In a collaboration with Stadler Form, students from ECAL unleashed all their creativity in order to design the fan of the future – each person doing so in their own unique way. The result: a wide range of functional prototypes, ingeniously implemented and impressive in their variety.
«Create the fan of the future» was the task given to the undergraduates studying at the renowned Swiss design school ECAL/University of Art and Design Lausanne. The aim of the project was to design a compact, mobile, and fully functioning fan for personal use. No other requirements were stipulated as the aim was for everyone involved in the project to have as few constraints as possible to deal with to let the creativity flow. We shared the knowledge that we have got at Stadler Form with the students and gave them the support they needed to be able to construct functional samples and prototypes. In return, they used their talent, creativity, and enthusiasm to create a range of fans for us that could not have been more varied.
The collaboration began in late summer 2020. After the interim presentation of the projects in November, when they were viewed by Stadler Form founder and CEO Martin Stadler himself who also provided his own personal input, the students were then able to further revise and improve their fans. At the final presentation in February 2021, the most innovative and unique fans – the like of which has not been seen on the market – were chosen by Martin Stadler and his team in order to be presented to the public.
Read this interview to find out what founder Martin Stadler thought of the collaboration with the undergraduates from the Lausanne design school, what surprised the entrepreneur and what inspired him.
The most innovative projects of the students from ECAL chosen by Stadler Form
“I would say the biggest challenge lay in putting this image aside and reimagining how a fan could work or what it could look like.“
Fior by Agnes Murmann
In her creation, Agnes Murmann focused on the use of an unusual material for the fan blades which are made entirely from rattan. Her aim was to produce a design for the blades that was unique but also served a purpose at the same time.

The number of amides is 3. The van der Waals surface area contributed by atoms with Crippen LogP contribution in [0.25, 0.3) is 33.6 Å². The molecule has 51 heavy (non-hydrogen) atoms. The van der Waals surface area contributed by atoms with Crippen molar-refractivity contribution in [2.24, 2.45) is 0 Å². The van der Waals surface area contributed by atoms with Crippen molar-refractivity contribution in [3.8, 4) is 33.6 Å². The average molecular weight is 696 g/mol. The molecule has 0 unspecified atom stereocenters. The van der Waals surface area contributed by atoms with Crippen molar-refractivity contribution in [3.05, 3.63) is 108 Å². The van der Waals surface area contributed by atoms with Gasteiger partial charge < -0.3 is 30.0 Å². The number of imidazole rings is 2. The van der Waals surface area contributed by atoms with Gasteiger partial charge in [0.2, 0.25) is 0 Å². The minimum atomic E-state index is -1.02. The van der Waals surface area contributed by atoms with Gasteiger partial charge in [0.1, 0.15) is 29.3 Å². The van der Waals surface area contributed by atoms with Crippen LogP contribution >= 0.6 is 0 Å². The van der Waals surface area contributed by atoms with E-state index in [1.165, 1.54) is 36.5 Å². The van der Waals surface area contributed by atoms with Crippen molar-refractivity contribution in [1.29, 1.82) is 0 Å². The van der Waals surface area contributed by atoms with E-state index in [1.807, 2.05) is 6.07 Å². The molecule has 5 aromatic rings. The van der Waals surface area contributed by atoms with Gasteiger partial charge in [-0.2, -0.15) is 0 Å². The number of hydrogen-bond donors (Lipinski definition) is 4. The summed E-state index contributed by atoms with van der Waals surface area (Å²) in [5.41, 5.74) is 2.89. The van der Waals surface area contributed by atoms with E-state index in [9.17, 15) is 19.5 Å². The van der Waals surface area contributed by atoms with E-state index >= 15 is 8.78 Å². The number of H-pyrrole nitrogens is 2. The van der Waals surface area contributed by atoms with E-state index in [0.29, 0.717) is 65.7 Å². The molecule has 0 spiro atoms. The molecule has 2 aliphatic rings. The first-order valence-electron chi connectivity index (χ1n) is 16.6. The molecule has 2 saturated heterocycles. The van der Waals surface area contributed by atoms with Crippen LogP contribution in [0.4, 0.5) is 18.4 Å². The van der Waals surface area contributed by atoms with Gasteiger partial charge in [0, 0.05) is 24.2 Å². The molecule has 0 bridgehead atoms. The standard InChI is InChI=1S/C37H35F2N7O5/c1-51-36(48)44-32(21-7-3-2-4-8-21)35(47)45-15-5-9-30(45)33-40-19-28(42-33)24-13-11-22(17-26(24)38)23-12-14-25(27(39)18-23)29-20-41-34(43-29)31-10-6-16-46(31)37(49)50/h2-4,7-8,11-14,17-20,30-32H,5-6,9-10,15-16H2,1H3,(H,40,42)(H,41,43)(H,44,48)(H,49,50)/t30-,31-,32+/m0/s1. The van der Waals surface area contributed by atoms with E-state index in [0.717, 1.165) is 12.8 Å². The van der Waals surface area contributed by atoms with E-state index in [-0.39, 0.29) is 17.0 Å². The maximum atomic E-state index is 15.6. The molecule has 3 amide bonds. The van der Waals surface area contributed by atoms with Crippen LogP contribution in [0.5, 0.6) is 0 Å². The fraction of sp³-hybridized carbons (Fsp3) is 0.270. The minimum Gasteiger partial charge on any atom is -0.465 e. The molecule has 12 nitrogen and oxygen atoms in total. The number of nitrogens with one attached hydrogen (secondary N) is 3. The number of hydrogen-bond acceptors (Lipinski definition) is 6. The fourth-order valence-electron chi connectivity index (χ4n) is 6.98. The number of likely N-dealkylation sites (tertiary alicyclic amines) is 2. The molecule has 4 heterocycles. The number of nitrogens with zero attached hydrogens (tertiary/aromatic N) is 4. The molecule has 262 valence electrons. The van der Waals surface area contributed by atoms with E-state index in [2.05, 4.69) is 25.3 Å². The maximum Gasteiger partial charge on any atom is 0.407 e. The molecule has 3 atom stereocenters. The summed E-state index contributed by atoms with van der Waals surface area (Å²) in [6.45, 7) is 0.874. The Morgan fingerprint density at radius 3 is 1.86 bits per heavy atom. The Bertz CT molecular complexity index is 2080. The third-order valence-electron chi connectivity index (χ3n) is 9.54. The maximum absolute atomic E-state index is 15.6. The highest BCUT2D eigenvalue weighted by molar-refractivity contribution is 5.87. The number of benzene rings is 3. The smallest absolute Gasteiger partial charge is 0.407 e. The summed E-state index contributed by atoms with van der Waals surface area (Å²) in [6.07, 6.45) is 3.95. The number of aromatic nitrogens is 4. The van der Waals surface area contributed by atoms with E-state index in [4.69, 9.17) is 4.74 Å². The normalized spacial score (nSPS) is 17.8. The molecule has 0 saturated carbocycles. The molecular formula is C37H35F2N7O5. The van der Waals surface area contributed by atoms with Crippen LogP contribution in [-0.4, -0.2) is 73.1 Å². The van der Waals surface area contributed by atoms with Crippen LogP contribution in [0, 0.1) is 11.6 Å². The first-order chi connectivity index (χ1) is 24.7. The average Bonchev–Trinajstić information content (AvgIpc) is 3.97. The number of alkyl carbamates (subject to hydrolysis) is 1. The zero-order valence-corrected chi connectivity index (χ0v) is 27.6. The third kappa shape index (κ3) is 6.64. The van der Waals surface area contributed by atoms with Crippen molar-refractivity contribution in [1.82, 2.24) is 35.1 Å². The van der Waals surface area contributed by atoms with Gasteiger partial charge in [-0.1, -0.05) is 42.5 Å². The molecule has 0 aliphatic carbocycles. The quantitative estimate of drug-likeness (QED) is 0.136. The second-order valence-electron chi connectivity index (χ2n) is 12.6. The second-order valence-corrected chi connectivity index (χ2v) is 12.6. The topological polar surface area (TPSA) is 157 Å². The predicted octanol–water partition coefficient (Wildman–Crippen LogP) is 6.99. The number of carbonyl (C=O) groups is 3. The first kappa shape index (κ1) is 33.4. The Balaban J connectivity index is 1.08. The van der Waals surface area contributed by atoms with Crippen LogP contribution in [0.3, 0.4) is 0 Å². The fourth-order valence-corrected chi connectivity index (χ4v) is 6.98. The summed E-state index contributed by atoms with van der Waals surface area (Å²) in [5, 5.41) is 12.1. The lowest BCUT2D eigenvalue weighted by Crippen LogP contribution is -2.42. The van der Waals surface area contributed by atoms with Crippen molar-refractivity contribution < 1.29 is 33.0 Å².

“I was surprised at how quickly things went from ideas and drawings to tangible objects.”
Breeze by Alexandre Desarzens
The passionate cyclist designed a fan for exercise bikes that was intended to be affordable, small, and easy to use.
“At first glance, the project seemed to be extremely rigid and superficial. It was, during the course of the project that we saw a much freer aspect in the theme...”
Flow-Air by Alex Nguyen
This fan was created in terracotta as Alex Nguyen wanted the object to have not only a cooling function but also an additional contemplative element.
«This project allowed me, as a student, to collaborate with a client, to meet their expectations by engaging in a constructive dialogue...”
Hanna by Constance Thiessoz
In the project by Constance Thiessoz, the fan blades are created by folding a single sheet of paper. The colour of the fan can be changed at will to match any interior design scheme.
“Stadler Form's openness and availability allowed me to get constructive and motivating feedback. They were very receptive to our creativity before focusing on the technical aspects. “
Flow-Air by Lucie Herter
The aim of this project was to create a fan specially for children. The choice of material means that it is safe to use and because the fan blades are made of whiteboard film, little ones can also paint them and be creative.
“This project gave me the chance to work in a field that I have always been passionate about and in association with a recognised brand so I couldn't pass up this unique opportunity. “
Twist-Air by Stéphane Mischler
The aim of Stéphane Mischler was to create a fan with a range of 360° for distributing the air and to invent eye-catching fan blades.
The winning project from «Fan of the future» is still a strongly guarded secret. What we can tell you is: The student whose fan the jury has chosen just started an internship at Stadler Form in Zug. This will give him an insight into the product development process on the one hand and enable him to gain some experience of the real world of business on the other hand. We will keep you posted.
Thank you very much to all the Industrial Design undergraduates from ECAL who have made this project such a success. Also, special thanks go to supervising lecturer Christian Spiess and Head of Bachelor Industrial Design, Stéphane Halmaï-Voisard.
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